Passenger wanted in Sri Lanka
26-year-old migrant suspected of terrorism, ties to Tamil Tigers; Officials identify vessel found off B.C. coast as Cambodian-flagged ship; Government will deport any passenger found to have terror ties: Ottawa
Stewart Bell, National Post
Published: Thursday, October 22, 2009
One of the 76 migrants who arrived off the British Columbia coast in a cargo ship last weekend is wanted in Sri Lanka for terrorism, according to two sources familiar with the investigation.
The sources said the man was Kartheepan Manickavasagar, a 26-year-old who is the subject of an Interpol notice issued by Sri Lankan authorities. He is wanted for an unspecified terrorism offence.
Meanwhile, the mysterious migrant ship that arrived in Canadian waters early on Saturday under the name Ocean Lady has been identified as the Cambodian-flagged Princess Easwary, a government official said. The ship is owned by Ray Ocean Transport Corp., a company registered in the Seychelles, although its mailing address is in the Philippines, according to shipping records kept by Lloyd's Register.
The vessel's operator is listed as Sunship Maritime Services, which uses the same mailing address in Cebu, Philippines. Sunship's phone appeared to be out of service yesterday and an email to the company was returned as undeliverable.
The arrival of the ship in B.C. waters has sparked an intensive investigation into the origins of the vessel and the identities of the passengers, who arrived with either fraudulent documentation or none at all.
The screening has so far detected one match with the Interpol database of fugitives. The man is suspected of involvement with the Tamil Tigers, separatist guerrillas outlawed by Canada for terrorism and notorious for their suicide bombings. But Canadian Tamil Congress spokesman David Poopalapillai said the Sri Lankan wanted notice should be treated with caution, since the government in Colombo often wrongly accuses ethnic Tamils of terrorism.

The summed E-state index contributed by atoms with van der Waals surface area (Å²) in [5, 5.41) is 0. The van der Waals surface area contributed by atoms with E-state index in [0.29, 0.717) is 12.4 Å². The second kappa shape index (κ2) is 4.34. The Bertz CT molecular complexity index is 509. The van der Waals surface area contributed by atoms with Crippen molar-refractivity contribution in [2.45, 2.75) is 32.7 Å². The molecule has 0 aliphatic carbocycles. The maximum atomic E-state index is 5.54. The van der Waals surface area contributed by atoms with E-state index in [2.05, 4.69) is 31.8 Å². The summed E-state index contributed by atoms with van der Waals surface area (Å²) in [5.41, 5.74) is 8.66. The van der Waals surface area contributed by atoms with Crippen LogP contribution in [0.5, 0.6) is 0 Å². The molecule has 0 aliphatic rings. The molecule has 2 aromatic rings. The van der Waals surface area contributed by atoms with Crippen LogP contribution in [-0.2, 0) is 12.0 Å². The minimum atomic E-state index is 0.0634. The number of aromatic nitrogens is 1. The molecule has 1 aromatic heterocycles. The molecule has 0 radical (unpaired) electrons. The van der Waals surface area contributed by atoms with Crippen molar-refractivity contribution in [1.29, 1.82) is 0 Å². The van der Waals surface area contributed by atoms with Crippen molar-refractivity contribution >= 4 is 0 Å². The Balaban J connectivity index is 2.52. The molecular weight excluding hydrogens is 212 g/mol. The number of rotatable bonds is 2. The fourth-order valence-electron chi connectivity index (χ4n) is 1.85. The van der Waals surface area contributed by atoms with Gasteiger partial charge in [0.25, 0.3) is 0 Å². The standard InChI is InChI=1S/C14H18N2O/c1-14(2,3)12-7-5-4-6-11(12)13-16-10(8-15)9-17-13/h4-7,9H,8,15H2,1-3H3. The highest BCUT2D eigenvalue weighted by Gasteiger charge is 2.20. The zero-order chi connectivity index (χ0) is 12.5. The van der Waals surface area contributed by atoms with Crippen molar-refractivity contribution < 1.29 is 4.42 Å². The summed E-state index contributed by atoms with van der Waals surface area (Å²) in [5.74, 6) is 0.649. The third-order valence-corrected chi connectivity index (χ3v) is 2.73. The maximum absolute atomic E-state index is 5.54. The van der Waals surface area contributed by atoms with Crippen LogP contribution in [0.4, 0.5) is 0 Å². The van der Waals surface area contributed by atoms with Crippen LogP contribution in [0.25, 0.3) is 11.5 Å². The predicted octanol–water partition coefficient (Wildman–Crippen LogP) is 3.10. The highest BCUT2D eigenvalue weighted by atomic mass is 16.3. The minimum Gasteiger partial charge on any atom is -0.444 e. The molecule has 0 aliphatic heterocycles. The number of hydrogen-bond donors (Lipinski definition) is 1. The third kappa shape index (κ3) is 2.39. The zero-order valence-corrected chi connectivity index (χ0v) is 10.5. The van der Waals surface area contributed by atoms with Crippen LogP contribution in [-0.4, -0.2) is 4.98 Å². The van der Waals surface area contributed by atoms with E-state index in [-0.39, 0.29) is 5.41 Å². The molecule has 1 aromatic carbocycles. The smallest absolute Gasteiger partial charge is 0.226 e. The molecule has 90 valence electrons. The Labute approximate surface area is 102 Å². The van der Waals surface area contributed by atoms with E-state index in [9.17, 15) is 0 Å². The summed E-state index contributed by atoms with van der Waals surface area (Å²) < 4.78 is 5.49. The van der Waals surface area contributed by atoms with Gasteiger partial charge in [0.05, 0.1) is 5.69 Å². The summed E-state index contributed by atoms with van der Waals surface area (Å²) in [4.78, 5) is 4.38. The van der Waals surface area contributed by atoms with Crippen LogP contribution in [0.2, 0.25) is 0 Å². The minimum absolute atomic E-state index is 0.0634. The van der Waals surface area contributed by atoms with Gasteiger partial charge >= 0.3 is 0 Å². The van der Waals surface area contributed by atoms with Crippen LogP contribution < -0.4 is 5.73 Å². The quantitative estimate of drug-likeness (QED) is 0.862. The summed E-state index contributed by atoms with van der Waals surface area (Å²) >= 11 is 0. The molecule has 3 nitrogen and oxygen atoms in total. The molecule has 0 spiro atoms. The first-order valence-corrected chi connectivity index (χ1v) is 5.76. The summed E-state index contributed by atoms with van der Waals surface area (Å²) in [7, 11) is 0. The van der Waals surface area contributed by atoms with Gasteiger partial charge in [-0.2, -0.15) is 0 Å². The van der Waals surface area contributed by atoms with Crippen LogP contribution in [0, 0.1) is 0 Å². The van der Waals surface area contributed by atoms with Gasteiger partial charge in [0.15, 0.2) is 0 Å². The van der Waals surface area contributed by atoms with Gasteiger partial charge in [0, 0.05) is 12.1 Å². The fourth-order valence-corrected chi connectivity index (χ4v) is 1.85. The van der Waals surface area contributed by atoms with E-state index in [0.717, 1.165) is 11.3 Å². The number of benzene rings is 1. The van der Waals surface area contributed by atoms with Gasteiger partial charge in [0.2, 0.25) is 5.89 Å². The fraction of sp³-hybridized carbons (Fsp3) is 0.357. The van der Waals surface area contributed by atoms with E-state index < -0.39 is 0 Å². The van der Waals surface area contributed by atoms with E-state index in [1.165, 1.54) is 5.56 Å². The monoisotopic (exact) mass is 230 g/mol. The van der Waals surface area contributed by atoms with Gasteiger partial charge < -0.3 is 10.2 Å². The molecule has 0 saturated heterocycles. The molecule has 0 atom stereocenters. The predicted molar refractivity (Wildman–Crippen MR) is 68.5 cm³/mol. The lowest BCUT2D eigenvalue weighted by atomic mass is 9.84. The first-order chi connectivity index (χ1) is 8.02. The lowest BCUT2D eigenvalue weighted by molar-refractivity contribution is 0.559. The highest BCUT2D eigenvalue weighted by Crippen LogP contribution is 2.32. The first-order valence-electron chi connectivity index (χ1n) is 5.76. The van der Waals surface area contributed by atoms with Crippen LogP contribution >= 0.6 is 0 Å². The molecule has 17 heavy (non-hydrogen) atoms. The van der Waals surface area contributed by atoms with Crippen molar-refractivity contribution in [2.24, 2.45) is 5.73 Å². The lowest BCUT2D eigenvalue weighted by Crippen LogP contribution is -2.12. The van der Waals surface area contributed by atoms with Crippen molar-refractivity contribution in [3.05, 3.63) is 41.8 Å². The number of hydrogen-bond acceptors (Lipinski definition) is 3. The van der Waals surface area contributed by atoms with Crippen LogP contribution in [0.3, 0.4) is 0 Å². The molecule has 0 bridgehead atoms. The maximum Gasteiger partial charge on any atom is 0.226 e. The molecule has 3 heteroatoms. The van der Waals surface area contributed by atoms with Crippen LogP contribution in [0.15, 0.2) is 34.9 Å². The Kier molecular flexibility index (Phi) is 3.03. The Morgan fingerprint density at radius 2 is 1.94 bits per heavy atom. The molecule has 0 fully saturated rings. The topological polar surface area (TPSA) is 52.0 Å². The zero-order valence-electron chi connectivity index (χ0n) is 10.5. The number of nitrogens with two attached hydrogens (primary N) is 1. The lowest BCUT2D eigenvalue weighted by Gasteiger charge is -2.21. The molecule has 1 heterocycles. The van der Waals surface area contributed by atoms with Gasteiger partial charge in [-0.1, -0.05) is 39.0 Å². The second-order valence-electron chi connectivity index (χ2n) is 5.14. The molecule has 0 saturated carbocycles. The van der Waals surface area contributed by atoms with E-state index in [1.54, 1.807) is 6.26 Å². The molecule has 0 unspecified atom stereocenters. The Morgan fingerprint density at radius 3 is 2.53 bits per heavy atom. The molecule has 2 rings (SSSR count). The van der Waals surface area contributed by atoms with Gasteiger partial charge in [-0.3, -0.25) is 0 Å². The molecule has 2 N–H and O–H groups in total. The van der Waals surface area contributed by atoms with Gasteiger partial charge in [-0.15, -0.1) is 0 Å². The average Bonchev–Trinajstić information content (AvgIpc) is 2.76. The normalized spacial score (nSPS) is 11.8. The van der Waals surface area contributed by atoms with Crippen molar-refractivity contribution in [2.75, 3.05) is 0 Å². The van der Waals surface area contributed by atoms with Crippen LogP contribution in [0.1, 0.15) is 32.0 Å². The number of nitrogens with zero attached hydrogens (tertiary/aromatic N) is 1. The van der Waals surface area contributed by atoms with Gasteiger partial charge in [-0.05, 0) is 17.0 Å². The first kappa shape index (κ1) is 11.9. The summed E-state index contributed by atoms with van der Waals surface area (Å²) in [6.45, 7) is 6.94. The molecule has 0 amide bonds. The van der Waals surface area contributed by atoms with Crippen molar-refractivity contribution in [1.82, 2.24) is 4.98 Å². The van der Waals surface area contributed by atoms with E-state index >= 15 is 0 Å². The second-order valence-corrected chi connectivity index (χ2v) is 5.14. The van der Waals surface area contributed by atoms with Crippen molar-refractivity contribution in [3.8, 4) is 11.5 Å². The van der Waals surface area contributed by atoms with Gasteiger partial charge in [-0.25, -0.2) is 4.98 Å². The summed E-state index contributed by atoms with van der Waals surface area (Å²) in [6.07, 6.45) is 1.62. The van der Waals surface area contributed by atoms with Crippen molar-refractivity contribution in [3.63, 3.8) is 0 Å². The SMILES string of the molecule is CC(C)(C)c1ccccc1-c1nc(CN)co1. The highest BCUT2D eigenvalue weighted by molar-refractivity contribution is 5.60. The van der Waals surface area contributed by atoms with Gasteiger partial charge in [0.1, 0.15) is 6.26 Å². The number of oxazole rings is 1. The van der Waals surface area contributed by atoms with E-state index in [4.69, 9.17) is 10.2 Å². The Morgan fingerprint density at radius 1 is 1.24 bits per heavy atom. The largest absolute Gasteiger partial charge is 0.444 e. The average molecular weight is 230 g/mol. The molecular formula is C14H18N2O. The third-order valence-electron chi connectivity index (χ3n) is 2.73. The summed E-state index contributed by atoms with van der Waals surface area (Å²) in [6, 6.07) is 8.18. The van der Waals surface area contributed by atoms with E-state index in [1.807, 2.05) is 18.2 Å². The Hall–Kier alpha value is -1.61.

“Do not rely on Sri Lankan officials,” Mr. Poopalapillai said.
Immigration Minister Jason Kenney's spokesman said he could not confirm the names of any of the migrants but said Canadian security and law enforcement agencies were using fingerprints and other methods to establish their identities.
The Canadian government will move to deport any found to have terrorist or criminal backgrounds, said Alykhan Velshi, the Minister's director of communications and parliamentary affairs: “The government will strenuously argue that every single one of these individuals with terrorist or criminal backgrounds — and that includes membership in the murderous Tamil Tigers — is ineligible to make a refugee claim in Canada.”
“We won't allow Canada to become a place of refuge for terrorists, thugs, snakeheads and other violent foreign criminals. Nor will we support those who want to create a two-tier immigration system: one tier for law-abiding immigrants who wait patiently in the queue, and a second, for-profit tier for criminals and terrorists who pay human smugglers to help them jump the queue.”
All the passengers on the ship are reportedly ethnic Tamils from Sri Lanka, an island off the coast of India that is emerging from three decades of civil war between government forces and the defeated Tamil Tigers rebels.
Mr. Poopalapillai said he was aware of speculation that some of those on the ship could be former Tamil Tigers rebels but said those details would emerge through the immigration screening process.
“Our answer to this question is: we have a due process. This due process has a mechanism and tools to answer this question. All we are asking [of ] our government and our authorities is to put them through due process.”
He said relatives of those on board the ship had been coming forward, and the congress met them yesterday to advise them on how to help. He said about half the migrants have no friends or family in Canada.
The Sri Lankan Consul-General in Toronto, Bandula Jayasekara, said it was “hilarious” for the Canadian Tamil Congress to suggest that the ship's passengers would face torture or death if deported to Sri Lanka.
The ship arrived in B.C. waters bearing a name and number that appeared to have been recently painted over the previous identifiers, but according to Lloyd's, the ship was built in Japan in 1990 and was initially named Daiei Maru No. 18. It was renamed Princess Easwary in July 2008.
Records show that in March, it was inspected five times at port to ensure its condition and equipment complied with international maritime standards. The latest annotation on its file was on June 10, and concerned its gears, thrusters and stabilizers.
Professor Rohan Gunaratna, a Singapore-based terrorism expert, said the ship appeared to have been a rebel vessel. During the Sri Lankan civil war, the Tamil Tigers owned a fleet of ships that they used for smuggling weapons and supplies.
The shipping network is headed by a naturalized Canadian, said Prof. Gunaratna, head of the International Centre for Political Violence and Terrorism Research and the author of several books on the Tamil Tigers.
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